In what is expected to end a three-year battle over the proposed expansion of the Westside Pavilion shopping mall, the Los Angeles City Council voted Tuesday to allow construction of a bridge over Westwood Boulevard linking the mall and the planned annex.
Richard E. Green, president of Westfield Inc., which is developing the annex, said after the vote that construction is expected to begin in January, about two years behind schedule because of neighborhood opposition. He said the annex and bridge are expected to open in early 1991.
"I am glad that we are through the process," Green said. "It is just unfortunate that we didn't get it settled earlier."
By unanimous vote, the council agreed to vacate its air rights over a 60-foot stretch of the city-owned boulevard, just south of Pico Boulevard. The two-lane automobile and pedestrian bridge will connect rooftop parking on the existing mall to parking atop the 105,000-square-foot expansion and adjoining parking garage.
City officials have seen the expansion as a long-overdue solution to severe parking problems at the popular shopping center and in surrounding residential neighborhoods. The addition will provide 1,000 new spaces, including 456 intended to make up for a shortage at the existing mall.
But the proposal has split the surrounding neighborhood. Some homeowners welcome the annex and bridge as the only way to keep shoppers from clogging residential streets. Others say the bridge will be unsightly and will not solve parking problems and that the finished development will amount to little more than a bigger mall with bigger headaches.
The two sides have waged their debate before countless city commissions and panels over the last three years. As a result, the proposed expansion has been drastically reduced in size, shops have been banned from the bridge and Westfield has posted a $500,000 bond to ensure that traffic improvements are made on nearby residential streets.
Tuesday's council action was largely a technical one since the council had already signaled its support for the bridge when it approved an ordinance in January allowing the annex. Homeowners opposed to the bridge, however, saw the air-rights issue as a last chance to delay, or possibly kill, the project.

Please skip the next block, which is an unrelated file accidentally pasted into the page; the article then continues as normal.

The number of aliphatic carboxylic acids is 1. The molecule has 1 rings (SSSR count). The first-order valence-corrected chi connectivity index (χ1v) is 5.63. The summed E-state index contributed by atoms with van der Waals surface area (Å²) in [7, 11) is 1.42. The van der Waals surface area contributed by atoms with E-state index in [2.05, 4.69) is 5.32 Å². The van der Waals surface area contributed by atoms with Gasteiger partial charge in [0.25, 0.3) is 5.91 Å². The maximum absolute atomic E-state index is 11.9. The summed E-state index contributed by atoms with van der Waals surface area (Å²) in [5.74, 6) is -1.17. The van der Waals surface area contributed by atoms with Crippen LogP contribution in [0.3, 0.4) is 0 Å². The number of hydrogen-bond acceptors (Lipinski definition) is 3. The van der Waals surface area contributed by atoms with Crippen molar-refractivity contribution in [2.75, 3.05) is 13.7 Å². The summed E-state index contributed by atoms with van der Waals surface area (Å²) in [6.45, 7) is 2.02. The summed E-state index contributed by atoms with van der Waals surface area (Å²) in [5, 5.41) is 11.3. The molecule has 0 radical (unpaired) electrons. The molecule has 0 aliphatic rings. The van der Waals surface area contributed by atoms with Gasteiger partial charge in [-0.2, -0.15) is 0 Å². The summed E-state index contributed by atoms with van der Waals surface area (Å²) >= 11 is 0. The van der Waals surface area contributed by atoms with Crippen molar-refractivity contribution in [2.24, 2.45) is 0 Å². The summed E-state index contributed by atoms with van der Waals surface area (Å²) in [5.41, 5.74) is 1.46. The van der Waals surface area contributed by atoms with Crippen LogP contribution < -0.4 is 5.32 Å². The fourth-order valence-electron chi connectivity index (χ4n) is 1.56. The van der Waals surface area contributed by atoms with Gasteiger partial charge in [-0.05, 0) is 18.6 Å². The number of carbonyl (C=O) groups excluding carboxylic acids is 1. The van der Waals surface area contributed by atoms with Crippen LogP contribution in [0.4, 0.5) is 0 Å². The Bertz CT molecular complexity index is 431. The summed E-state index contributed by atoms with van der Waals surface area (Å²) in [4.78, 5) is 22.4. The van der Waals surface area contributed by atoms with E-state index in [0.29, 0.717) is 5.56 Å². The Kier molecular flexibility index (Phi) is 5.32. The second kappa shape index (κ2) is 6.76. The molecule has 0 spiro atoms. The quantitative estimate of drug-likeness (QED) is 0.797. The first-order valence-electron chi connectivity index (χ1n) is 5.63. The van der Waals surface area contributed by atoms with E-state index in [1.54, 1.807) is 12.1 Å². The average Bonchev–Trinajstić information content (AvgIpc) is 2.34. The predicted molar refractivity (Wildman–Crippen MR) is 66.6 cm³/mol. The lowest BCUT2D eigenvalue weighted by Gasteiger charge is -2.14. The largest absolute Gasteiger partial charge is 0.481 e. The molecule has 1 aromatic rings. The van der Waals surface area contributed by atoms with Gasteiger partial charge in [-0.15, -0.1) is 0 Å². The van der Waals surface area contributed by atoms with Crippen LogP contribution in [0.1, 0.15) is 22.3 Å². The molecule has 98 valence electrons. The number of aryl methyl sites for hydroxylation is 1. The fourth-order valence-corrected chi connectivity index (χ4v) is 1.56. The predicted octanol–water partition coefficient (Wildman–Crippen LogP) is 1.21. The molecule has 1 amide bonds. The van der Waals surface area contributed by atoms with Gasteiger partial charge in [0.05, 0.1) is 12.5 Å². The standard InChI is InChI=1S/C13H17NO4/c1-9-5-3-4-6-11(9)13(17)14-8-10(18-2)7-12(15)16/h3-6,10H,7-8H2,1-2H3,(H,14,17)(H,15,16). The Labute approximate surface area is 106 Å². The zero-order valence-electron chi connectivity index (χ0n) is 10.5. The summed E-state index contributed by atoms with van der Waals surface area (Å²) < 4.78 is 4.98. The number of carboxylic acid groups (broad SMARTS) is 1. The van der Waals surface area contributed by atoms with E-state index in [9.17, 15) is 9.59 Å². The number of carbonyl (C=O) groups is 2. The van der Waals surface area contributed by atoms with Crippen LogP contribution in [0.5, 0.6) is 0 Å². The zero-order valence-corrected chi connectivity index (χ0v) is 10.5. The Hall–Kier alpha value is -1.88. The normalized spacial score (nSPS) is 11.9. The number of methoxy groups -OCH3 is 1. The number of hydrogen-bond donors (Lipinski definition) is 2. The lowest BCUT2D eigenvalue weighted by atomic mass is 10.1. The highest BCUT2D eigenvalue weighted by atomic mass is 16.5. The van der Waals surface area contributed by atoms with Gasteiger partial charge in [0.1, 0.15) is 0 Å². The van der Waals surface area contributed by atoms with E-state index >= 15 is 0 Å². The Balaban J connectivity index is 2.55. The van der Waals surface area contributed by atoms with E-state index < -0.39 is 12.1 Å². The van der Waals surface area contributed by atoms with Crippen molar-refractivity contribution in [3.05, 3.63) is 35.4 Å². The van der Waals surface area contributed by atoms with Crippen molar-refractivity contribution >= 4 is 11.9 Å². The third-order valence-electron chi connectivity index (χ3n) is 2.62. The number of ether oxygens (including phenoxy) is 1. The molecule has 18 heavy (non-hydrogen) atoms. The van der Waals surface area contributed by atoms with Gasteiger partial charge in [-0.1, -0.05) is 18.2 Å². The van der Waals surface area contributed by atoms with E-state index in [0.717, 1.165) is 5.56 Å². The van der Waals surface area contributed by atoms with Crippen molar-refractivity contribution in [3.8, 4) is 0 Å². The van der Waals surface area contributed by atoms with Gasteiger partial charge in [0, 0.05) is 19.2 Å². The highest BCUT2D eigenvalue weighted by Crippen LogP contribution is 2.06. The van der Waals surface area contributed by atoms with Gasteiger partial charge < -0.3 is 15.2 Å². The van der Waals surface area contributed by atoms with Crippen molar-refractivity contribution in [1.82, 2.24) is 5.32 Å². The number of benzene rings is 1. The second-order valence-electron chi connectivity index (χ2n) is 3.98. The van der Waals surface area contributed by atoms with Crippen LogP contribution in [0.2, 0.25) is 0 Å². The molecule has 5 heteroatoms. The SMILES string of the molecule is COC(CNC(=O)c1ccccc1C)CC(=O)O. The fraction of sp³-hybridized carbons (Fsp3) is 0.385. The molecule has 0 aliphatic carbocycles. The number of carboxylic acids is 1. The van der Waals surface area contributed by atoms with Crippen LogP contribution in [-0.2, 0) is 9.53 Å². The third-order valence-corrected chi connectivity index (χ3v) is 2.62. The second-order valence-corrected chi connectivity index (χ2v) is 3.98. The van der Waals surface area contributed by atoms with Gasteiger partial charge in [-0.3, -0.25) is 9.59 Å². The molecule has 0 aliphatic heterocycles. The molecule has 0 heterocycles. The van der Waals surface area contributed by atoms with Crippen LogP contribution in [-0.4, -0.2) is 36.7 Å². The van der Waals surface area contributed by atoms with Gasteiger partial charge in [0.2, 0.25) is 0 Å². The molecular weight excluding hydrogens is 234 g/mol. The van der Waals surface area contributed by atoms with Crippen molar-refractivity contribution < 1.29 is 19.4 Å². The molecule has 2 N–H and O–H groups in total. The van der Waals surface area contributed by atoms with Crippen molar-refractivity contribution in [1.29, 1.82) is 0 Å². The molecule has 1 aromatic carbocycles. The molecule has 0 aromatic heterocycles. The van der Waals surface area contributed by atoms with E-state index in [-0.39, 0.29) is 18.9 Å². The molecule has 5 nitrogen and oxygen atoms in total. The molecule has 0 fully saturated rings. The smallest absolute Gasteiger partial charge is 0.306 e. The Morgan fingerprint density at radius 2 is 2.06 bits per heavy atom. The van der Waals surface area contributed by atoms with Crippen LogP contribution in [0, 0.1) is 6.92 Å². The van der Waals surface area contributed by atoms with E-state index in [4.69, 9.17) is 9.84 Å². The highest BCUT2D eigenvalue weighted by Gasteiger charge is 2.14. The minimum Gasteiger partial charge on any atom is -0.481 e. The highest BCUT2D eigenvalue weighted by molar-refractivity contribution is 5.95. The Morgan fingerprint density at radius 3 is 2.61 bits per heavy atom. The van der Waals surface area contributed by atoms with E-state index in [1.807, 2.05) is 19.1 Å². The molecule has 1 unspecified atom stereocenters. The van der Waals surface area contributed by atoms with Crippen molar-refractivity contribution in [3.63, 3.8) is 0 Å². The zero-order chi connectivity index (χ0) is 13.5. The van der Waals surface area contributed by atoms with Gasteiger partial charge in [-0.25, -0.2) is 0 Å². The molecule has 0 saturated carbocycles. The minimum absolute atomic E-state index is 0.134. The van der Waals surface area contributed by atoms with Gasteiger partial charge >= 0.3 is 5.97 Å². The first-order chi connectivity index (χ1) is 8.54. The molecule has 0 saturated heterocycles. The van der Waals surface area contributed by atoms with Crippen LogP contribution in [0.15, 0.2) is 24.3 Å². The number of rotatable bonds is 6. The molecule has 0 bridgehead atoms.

During a public hearing before the council, one of the opponents cited seismic concerns about the bridge raised by the recent earthquake in the Bay Area. But most of the opponents concentrated on a city requirement that Westfield provide "temporary or permanent closure" of portions of Ayres Avenue on both sides of Westwood Boulevard as a condition of the January approval.
Westfield has not yet closed Ayres, which runs parallel to Pico immediately behind the mall and the proposed annex. The street is one of the most congested in the area because of shoppers looking for parking or shortcuts to and from the mall.
Westfield President Green and Westwood-area Councilman Zev Yaroslavsky have said the company will live up to the requirement. Yaroslavsky said in an interview after Tuesday's meeting that the city wants to experiment with traffic patterns to decide which sections of the street should be closed. He said the annex and bridge will not open until the issue has been resolved.
But some skeptical homeowners said the city should delay bridge construction until the requirement is met. Otherwise, they said, they have no guarantee that the neighborhood will get its due.
As has been the case at previous hearings, other homeowners disagreed.
"I live on Ayres. If anyone is interested in that cul-de-sac, it is me," said Terry Tippit, speaking on behalf of the 1,000-member West of Westwood homeowners group. "I feel the city has really scrutinized the project. . . . It is time now to move forward with it."
In stark contrast to previous meetings on the expansion, Tuesday's public hearing roused little interest on the City Council, which had thoroughly debated the issue last December and January before approving the ordinance for the annex. At one point the council appeared so disinterested that homeowner Sandy Brown, an opponent of the project, scolded members.
"I really doubt that anyone is listening," Brown told the council. "I have to tell you. I took time. I spent an hour and half on the freeway this morning trying to get down here. It would be nice to know that the people that are going to vote on this are listening."
Among the council members, only Yaroslavsky spoke. He reiterated his support for the project, saying it will solve problems in the neighborhood.
"We have to move on and recognize that some people are not in favor of this, and that is the way it is going to be," he said.